- Dollar has risen, Treasury yields at record lows after vote
- U.S. central bank is in wait-and-see mode, Bullard says
Britain’s vote to leave the European Union, which has whipsawed markets and sparked political turmoil in the U.K., may end up having no impact on the U.S. economy, according to St. Louis Federal Reserve President James Bullard.
“The verdict so far is that Brexit will not have a big impact on the U.S., possibly zero,” Bullard said in a Bloomberg Television interview Friday with Francine Lacqua and Tom Keene. “There is some flight to the dollar, the dollar is a little bit stronger, but not enough to really have a big impact. Yields are lower. That’s usually considered a bullish factor for the U.S. Those two probably offset so you get to zero.”
Britain is facing months of uncertainty following the Brexit vote and Prime Minister David Cameron’s subsequent decision to resign. His successor won’t be chosen until September and there remains no clarity on what the future relationship with the EU -- Britain’s biggest trading partner -- will look like.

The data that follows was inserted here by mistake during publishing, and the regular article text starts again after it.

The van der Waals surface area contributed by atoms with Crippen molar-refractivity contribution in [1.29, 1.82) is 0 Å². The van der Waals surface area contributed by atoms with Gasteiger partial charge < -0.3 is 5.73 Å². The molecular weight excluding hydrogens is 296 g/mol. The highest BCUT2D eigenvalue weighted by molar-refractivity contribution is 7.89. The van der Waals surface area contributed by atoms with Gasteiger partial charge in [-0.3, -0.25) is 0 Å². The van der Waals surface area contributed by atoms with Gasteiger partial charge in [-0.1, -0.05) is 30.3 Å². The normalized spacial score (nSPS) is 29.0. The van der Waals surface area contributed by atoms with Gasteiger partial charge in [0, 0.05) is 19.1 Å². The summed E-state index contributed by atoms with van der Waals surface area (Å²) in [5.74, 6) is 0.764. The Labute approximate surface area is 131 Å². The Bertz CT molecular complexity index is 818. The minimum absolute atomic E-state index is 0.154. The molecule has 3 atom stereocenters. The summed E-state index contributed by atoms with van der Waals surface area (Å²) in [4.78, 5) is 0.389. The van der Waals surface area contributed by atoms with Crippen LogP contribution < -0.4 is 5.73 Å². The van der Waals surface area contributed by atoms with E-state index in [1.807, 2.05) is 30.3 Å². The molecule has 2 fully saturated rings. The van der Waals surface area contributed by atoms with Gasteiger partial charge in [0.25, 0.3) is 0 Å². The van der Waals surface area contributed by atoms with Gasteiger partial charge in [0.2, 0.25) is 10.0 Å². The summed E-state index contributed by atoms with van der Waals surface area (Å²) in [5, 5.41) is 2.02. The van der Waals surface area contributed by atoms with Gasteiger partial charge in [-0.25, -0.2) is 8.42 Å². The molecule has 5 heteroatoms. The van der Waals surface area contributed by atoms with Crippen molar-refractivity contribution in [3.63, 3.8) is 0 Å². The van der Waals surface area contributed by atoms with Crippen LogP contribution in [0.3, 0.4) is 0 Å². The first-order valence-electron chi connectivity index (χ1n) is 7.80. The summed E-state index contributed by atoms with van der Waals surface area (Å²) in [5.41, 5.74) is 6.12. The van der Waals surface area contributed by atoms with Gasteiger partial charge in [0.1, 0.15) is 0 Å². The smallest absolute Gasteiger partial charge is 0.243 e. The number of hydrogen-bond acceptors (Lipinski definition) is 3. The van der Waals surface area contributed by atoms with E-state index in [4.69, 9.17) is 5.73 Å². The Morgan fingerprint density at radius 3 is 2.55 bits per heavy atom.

The Bloomberg Dollar Spot index, which tracks the U.S. currency against 10 major peers, has risen about 1.5 percent since the June 23 referendum, while the 10-year Treasury yield dropped to a record low 1.3784 percent on Friday as investors bet on slowing global growth.
“There is the issue of whether there will be further contagion to Europe but I don’t see that too far either,” Bullard said. “We’re definitely wait and see.”